1. Instructions for the Regulation of Regimental Hospitals and the Concerns of the Sick (London: W. Clowes and Co., 1812), 12; “Admiralty Instructions to the Sick and Hurt Board 1741,” Office of the Commissioners of Sick and Wounded Seamen (Sick and Hurt Board) and successors: Out-Letters, TNA, ADM 98/103. Return to text.
  2. Instructions for the Regulation of Regimental Hospitals (1812), 12. Return to text.
  3. Regulations, to Regimental Surgeons, &c. for the Better Management of the Sick in the Regimental Hospitals (1799), 37. Return to text.
  4. Instructions to Regimental Surgeons, for Regulating the Concerns of the Sick and of The Hospital (London: Henry Reynell, 1803), Royal College of Surgeons Library, TRACTS A217(2), 4-5; Instructions to Regimental Surgeons for Regulating the Concerns of the Sick (1806), 21-22; Instructions for the Regulation of Regimental Hospitals (1812), 12; Catherine Kelly, War and the Militarization of British Army Medicine, 1793-1830 (London: Routledge, 2012), 93. Return to text.
  5. Instructions for the Regulation of Regimental Hospitals (1812), 12. Return to text.
  6. Robert Jackson, A System of Arrangement and Discipline, for the Medical Department of Armies (London: John Murray, 1805), 253. Return to text.
  7. J.G.V. Millingen, The Army Officer’s Manual Upon Active Service (London: Burgess and Hill, 1819), 112. Return to text.
  8. Regulations to Regimental Surgeons (1799), 37. Return to text.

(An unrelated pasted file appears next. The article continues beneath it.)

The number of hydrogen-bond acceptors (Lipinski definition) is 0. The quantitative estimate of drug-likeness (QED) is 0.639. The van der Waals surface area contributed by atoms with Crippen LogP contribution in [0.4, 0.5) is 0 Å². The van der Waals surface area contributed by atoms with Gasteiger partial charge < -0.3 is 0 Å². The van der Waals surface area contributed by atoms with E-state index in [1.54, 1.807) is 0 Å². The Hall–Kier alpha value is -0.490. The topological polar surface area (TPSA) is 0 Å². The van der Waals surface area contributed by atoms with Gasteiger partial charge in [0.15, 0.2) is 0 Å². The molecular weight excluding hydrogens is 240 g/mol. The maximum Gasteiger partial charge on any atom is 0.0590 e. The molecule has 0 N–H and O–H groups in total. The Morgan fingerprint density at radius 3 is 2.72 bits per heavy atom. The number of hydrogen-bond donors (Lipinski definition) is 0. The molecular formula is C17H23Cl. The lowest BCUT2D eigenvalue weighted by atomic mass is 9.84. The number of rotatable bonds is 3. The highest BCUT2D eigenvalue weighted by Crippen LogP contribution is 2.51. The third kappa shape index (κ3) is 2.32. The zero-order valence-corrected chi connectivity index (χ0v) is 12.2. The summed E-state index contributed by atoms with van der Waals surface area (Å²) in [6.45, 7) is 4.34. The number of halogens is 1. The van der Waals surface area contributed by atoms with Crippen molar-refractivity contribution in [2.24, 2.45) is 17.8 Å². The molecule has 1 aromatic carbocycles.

9. Martin Howard, Wellington’s Doctors: The British Army Medical Services in the Napoleonic Wars (Stroude, Gloucestershire: The History Press Ltd., 2008), 113. Return to text.
  10. “Robert Arbuthnot to William Fergusson,” April 2, 1810, William Fergusson Papers MS 1287, Yale University Library, Folder 3: 1809-1810; Millingen, 184-186, 189; “Regimental Hospital Preliminary Observations,” RAMC 210/3, Wellcome Library. Return to text.
  11. “Instructions, Precedents and Historical Notes Relating to the Sick and Hurt Board, Collected for the Board of Revision,” Volume 1, TNA, ADM 98/105, 437-440. Return to text.
  12. Ibid., 437. Return to text.
  13. Ibid., 438. Return to text.
  14. Ibid., 439. Return to text.
  15. Instructions for the Royal Naval Hospitals at Haslar & Plymouth (Philanthropic Society, St. George’s Fields, 1808), 201-208. Return to text.
  16. For example, see “Instructions for the Physicians of the Royal Naval Hospitals at Haslar & Plymouth,” Instructions for the Royal Naval Hospitals at Haslar & Plymouth, 49-51. Return to text.

Erin Spinney is a sessional lecturer with the University of Lethbridge. Her research interests focus on nursing, labor, environmental, and medical history in the long eighteenth-century British Empire. She has published on eighteenth-century naval nursing and environmental history.